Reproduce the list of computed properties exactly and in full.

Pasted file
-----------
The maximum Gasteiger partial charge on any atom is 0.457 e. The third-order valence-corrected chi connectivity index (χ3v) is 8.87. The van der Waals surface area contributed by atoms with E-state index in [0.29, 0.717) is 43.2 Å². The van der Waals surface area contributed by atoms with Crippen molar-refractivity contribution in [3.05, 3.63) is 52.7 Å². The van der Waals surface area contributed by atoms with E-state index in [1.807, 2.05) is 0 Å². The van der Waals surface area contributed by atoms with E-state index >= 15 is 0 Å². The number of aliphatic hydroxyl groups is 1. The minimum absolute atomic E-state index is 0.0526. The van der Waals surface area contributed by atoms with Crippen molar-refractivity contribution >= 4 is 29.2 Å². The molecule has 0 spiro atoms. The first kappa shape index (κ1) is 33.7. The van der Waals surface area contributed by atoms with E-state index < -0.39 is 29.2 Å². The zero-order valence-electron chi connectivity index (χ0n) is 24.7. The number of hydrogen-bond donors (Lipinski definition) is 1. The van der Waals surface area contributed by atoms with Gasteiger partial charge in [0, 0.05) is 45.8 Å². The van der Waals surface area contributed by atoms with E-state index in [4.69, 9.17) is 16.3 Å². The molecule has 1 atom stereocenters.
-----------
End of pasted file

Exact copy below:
The maximum Gasteiger partial charge on any atom is 0.457 e. The third-order valence-corrected chi connectivity index (χ3v) is 8.87. The van der Waals surface area contributed by atoms with E-state index in [0.29, 0.717) is 43.2 Å². The van der Waals surface area contributed by atoms with Crippen molar-refractivity contribution in [3.05, 3.63) is 52.7 Å². The van der Waals surface area contributed by atoms with E-state index in [1.807, 2.05) is 0 Å². The van der Waals surface area contributed by atoms with E-state index >= 15 is 0 Å². The number of aliphatic hydroxyl groups is 1. The minimum absolute atomic E-state index is 0.0526. The van der Waals surface area contributed by atoms with Crippen molar-refractivity contribution >= 4 is 29.2 Å². The molecule has 0 spiro atoms. The first kappa shape index (κ1) is 33.7. The van der Waals surface area contributed by atoms with E-state index < -0.39 is 29.2 Å². The zero-order valence-electron chi connectivity index (χ0n) is 24.7. The number of hydrogen-bond donors (Lipinski definition) is 1. The van der Waals surface area contributed by atoms with Gasteiger partial charge in [0, 0.05) is 45.8 Å². The van der Waals surface area contributed by atoms with E-state index in [4.69, 9.17) is 16.3 Å². The molecule has 1 atom stereocenters.